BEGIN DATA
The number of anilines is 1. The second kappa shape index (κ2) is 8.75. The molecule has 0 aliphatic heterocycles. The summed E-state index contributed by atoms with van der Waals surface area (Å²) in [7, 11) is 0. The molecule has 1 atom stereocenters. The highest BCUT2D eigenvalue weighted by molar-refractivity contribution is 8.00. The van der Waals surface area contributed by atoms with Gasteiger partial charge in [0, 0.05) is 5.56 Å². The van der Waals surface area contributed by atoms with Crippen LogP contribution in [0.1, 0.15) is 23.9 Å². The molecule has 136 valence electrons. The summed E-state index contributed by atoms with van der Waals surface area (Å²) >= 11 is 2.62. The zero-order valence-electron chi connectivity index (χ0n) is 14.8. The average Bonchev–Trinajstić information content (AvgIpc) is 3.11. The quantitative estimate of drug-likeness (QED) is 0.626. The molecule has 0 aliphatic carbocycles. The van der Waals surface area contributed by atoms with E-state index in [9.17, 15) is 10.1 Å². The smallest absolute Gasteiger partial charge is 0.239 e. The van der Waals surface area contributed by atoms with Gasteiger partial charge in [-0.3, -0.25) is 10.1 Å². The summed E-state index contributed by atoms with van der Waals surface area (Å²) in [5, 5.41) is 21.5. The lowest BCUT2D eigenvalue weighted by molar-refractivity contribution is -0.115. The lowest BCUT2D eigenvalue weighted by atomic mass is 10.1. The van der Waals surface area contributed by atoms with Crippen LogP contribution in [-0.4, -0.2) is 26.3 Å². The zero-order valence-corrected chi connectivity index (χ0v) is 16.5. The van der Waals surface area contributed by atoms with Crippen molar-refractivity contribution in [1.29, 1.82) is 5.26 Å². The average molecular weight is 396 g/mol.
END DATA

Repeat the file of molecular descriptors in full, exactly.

The number of anilines is 1. The second kappa shape index (κ2) is 8.75. The molecule has 0 aliphatic heterocycles. The summed E-state index contributed by atoms with van der Waals surface area (Å²) in [7, 11) is 0. The molecule has 1 atom stereocenters. The highest BCUT2D eigenvalue weighted by molar-refractivity contribution is 8.00. The van der Waals surface area contributed by atoms with Gasteiger partial charge in [0, 0.05) is 5.56 Å². The van der Waals surface area contributed by atoms with Crippen LogP contribution in [0.1, 0.15) is 23.9 Å². The molecule has 136 valence electrons. The summed E-state index contributed by atoms with van der Waals surface area (Å²) >= 11 is 2.62. The zero-order valence-electron chi connectivity index (χ0n) is 14.8. The average Bonchev–Trinajstić information content (AvgIpc) is 3.11. The quantitative estimate of drug-likeness (QED) is 0.626. The molecule has 0 aliphatic carbocycles. The van der Waals surface area contributed by atoms with E-state index in [9.17, 15) is 10.1 Å². The smallest absolute Gasteiger partial charge is 0.239 e. The van der Waals surface area contributed by atoms with Gasteiger partial charge in [-0.3, -0.25) is 10.1 Å². The summed E-state index contributed by atoms with van der Waals surface area (Å²) in [5, 5.41) is 21.5. The lowest BCUT2D eigenvalue weighted by molar-refractivity contribution is -0.115. The lowest BCUT2D eigenvalue weighted by atomic mass is 10.1. The van der Waals surface area contributed by atoms with Crippen LogP contribution in [-0.4, -0.2) is 26.3 Å². The zero-order valence-corrected chi connectivity index (χ0v) is 16.5. The van der Waals surface area contributed by atoms with Crippen molar-refractivity contribution in [1.29, 1.82) is 5.26 Å². The average molecular weight is 396 g/mol.